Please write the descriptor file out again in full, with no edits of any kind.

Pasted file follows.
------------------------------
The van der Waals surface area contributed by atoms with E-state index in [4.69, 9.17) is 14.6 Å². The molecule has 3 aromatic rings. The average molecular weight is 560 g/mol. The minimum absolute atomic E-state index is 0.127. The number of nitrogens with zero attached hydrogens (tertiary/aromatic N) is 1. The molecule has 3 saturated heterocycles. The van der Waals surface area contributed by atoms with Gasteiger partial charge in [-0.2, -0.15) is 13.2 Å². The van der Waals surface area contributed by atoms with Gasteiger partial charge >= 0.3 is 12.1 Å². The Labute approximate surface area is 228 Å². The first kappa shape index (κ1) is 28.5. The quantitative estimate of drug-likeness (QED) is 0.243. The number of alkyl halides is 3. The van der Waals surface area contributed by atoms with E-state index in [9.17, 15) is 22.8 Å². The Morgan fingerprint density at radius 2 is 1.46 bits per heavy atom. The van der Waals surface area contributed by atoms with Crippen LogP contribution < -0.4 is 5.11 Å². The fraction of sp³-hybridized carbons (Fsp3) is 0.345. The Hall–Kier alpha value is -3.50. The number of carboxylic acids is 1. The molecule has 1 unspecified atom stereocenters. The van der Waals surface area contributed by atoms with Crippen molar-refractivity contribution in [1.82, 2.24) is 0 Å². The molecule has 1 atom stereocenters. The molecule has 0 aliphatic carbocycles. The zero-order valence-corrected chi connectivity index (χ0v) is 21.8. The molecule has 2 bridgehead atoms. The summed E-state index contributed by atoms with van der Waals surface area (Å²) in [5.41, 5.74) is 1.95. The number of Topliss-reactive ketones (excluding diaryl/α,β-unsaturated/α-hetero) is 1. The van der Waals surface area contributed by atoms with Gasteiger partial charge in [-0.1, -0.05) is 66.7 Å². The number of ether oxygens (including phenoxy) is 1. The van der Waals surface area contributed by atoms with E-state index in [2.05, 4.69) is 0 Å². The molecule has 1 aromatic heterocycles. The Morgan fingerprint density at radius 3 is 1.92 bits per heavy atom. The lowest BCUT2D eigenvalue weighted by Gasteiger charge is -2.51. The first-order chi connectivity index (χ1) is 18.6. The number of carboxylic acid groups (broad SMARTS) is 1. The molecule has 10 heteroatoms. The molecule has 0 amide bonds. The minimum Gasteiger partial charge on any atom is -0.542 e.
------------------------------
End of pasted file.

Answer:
The van der Waals surface area contributed by atoms with E-state index in [4.69, 9.17) is 14.6 Å². The molecule has 3 aromatic rings. The average molecular weight is 560 g/mol. The minimum absolute atomic E-state index is 0.127. The number of nitrogens with zero attached hydrogens (tertiary/aromatic N) is 1. The molecule has 3 saturated heterocycles. The van der Waals surface area contributed by atoms with Gasteiger partial charge in [-0.2, -0.15) is 13.2 Å². The van der Waals surface area contributed by atoms with Gasteiger partial charge >= 0.3 is 12.1 Å². The Labute approximate surface area is 228 Å². The first kappa shape index (κ1) is 28.5. The quantitative estimate of drug-likeness (QED) is 0.243. The number of alkyl halides is 3. The van der Waals surface area contributed by atoms with E-state index in [9.17, 15) is 22.8 Å². The Morgan fingerprint density at radius 2 is 1.46 bits per heavy atom. The van der Waals surface area contributed by atoms with Crippen LogP contribution < -0.4 is 5.11 Å². The fraction of sp³-hybridized carbons (Fsp3) is 0.345. The Hall–Kier alpha value is -3.50. The number of carboxylic acids is 1. The molecule has 1 unspecified atom stereocenters. The van der Waals surface area contributed by atoms with Crippen molar-refractivity contribution in [1.82, 2.24) is 0 Å². The molecule has 1 atom stereocenters. The molecule has 0 aliphatic carbocycles. The zero-order valence-corrected chi connectivity index (χ0v) is 21.8. The molecule has 2 bridgehead atoms. The summed E-state index contributed by atoms with van der Waals surface area (Å²) in [5.41, 5.74) is 1.95. The number of Topliss-reactive ketones (excluding diaryl/α,β-unsaturated/α-hetero) is 1. The van der Waals surface area contributed by atoms with Gasteiger partial charge in [-0.1, -0.05) is 66.7 Å². The number of ether oxygens (including phenoxy) is 1. The van der Waals surface area contributed by atoms with E-state index in [2.05, 4.69) is 0 Å². The molecule has 1 aromatic heterocycles. The Morgan fingerprint density at radius 3 is 1.92 bits per heavy atom. The lowest BCUT2D eigenvalue weighted by Gasteiger charge is -2.51. The first-order chi connectivity index (χ1) is 18.6. The number of carboxylic acid groups (broad SMARTS) is 1. The molecule has 10 heteroatoms. The molecule has 0 amide bonds. The minimum Gasteiger partial charge on any atom is -0.542 e.